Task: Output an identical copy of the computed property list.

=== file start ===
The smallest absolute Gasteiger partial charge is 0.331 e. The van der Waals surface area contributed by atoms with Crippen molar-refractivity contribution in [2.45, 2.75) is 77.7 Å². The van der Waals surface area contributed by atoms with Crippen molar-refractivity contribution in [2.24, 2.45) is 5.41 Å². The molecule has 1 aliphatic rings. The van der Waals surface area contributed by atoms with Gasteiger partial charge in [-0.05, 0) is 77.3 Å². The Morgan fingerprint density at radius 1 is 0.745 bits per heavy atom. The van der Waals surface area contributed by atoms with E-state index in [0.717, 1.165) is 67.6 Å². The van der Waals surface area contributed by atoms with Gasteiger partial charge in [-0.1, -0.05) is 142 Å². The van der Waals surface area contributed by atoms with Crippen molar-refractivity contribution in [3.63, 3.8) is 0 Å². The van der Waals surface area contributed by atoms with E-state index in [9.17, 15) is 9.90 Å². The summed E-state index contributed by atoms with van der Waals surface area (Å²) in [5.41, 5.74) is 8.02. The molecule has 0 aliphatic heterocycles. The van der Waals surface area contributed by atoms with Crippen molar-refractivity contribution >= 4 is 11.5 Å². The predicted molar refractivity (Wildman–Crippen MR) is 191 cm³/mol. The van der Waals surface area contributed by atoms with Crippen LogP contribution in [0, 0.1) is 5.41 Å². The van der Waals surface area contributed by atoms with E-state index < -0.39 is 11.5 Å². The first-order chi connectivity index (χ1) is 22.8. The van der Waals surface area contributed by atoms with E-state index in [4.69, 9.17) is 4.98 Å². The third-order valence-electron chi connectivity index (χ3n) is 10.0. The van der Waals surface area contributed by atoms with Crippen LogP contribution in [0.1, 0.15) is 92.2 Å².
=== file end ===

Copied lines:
The smallest absolute Gasteiger partial charge is 0.331 e. The van der Waals surface area contributed by atoms with Crippen molar-refractivity contribution in [2.45, 2.75) is 77.7 Å². The van der Waals surface area contributed by atoms with Crippen molar-refractivity contribution in [2.24, 2.45) is 5.41 Å². The molecule has 1 aliphatic rings. The van der Waals surface area contributed by atoms with Gasteiger partial charge in [-0.05, 0) is 77.3 Å². The Morgan fingerprint density at radius 1 is 0.745 bits per heavy atom. The van der Waals surface area contributed by atoms with E-state index in [0.717, 1.165) is 67.6 Å². The van der Waals surface area contributed by atoms with Gasteiger partial charge in [-0.1, -0.05) is 142 Å². The van der Waals surface area contributed by atoms with Crippen molar-refractivity contribution in [3.63, 3.8) is 0 Å². The van der Waals surface area contributed by atoms with E-state index in [9.17, 15) is 9.90 Å². The summed E-state index contributed by atoms with van der Waals surface area (Å²) in [5.41, 5.74) is 8.02. The molecule has 0 aliphatic heterocycles. The van der Waals surface area contributed by atoms with Crippen molar-refractivity contribution >= 4 is 11.5 Å². The predicted molar refractivity (Wildman–Crippen MR) is 191 cm³/mol. The van der Waals surface area contributed by atoms with Crippen LogP contribution in [0, 0.1) is 5.41 Å². The van der Waals surface area contributed by atoms with E-state index < -0.39 is 11.5 Å². The first-order chi connectivity index (χ1) is 22.8. The van der Waals surface area contributed by atoms with E-state index in [4.69, 9.17) is 4.98 Å². The third-order valence-electron chi connectivity index (χ3n) is 10.0. The van der Waals surface area contributed by atoms with Crippen LogP contribution in [0.1, 0.15) is 92.2 Å².